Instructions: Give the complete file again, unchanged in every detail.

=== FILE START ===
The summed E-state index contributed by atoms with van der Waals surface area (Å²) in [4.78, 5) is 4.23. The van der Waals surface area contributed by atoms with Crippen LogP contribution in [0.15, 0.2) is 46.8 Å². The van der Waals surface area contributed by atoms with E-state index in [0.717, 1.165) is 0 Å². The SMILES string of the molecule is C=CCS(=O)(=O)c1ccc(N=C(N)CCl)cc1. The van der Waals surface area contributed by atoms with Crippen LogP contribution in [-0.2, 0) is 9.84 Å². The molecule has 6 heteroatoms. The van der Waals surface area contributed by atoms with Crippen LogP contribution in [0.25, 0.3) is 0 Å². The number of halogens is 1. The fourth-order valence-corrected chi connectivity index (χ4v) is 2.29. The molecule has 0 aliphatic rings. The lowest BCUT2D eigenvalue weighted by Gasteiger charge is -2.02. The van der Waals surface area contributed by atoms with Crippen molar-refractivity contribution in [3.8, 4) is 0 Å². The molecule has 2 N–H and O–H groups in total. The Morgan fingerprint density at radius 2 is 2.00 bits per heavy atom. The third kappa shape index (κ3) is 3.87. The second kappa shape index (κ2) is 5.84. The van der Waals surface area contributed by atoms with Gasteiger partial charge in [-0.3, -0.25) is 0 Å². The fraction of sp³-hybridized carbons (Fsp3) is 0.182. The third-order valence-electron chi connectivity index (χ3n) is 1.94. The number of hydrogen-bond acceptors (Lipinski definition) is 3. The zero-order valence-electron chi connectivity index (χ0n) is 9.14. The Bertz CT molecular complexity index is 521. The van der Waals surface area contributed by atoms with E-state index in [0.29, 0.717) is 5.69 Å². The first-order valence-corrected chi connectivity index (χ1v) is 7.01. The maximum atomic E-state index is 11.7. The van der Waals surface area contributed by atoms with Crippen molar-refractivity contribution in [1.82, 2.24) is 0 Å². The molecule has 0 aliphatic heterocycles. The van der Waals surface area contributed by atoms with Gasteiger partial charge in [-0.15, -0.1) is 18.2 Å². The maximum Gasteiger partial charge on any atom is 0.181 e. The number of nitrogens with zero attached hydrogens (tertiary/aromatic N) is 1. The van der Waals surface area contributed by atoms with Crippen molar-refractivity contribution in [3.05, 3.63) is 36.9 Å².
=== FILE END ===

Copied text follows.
The summed E-state index contributed by atoms with van der Waals surface area (Å²) in [4.78, 5) is 4.23. The van der Waals surface area contributed by atoms with Crippen LogP contribution in [0.15, 0.2) is 46.8 Å². The van der Waals surface area contributed by atoms with E-state index in [0.717, 1.165) is 0 Å². The SMILES string of the molecule is C=CCS(=O)(=O)c1ccc(N=C(N)CCl)cc1. The van der Waals surface area contributed by atoms with Crippen LogP contribution in [-0.2, 0) is 9.84 Å². The molecule has 6 heteroatoms. The van der Waals surface area contributed by atoms with Crippen LogP contribution in [0.25, 0.3) is 0 Å². The number of halogens is 1. The fourth-order valence-corrected chi connectivity index (χ4v) is 2.29. The molecule has 0 aliphatic rings. The lowest BCUT2D eigenvalue weighted by Gasteiger charge is -2.02. The van der Waals surface area contributed by atoms with Crippen molar-refractivity contribution in [3.8, 4) is 0 Å². The molecule has 2 N–H and O–H groups in total. The Morgan fingerprint density at radius 2 is 2.00 bits per heavy atom. The third kappa shape index (κ3) is 3.87. The second kappa shape index (κ2) is 5.84. The van der Waals surface area contributed by atoms with Gasteiger partial charge in [-0.3, -0.25) is 0 Å². The fraction of sp³-hybridized carbons (Fsp3) is 0.182. The third-order valence-electron chi connectivity index (χ3n) is 1.94. The number of hydrogen-bond acceptors (Lipinski definition) is 3. The zero-order valence-electron chi connectivity index (χ0n) is 9.14. The Bertz CT molecular complexity index is 521. The van der Waals surface area contributed by atoms with E-state index in [0.29, 0.717) is 5.69 Å². The first-order valence-corrected chi connectivity index (χ1v) is 7.01. The maximum atomic E-state index is 11.7. The van der Waals surface area contributed by atoms with Crippen molar-refractivity contribution in [1.82, 2.24) is 0 Å². The molecule has 0 aliphatic heterocycles. The van der Waals surface area contributed by atoms with Gasteiger partial charge in [-0.15, -0.1) is 18.2 Å². The maximum Gasteiger partial charge on any atom is 0.181 e. The number of nitrogens with zero attached hydrogens (tertiary/aromatic N) is 1. The van der Waals surface area contributed by atoms with Crippen molar-refractivity contribution in [3.05, 3.63) is 36.9 Å².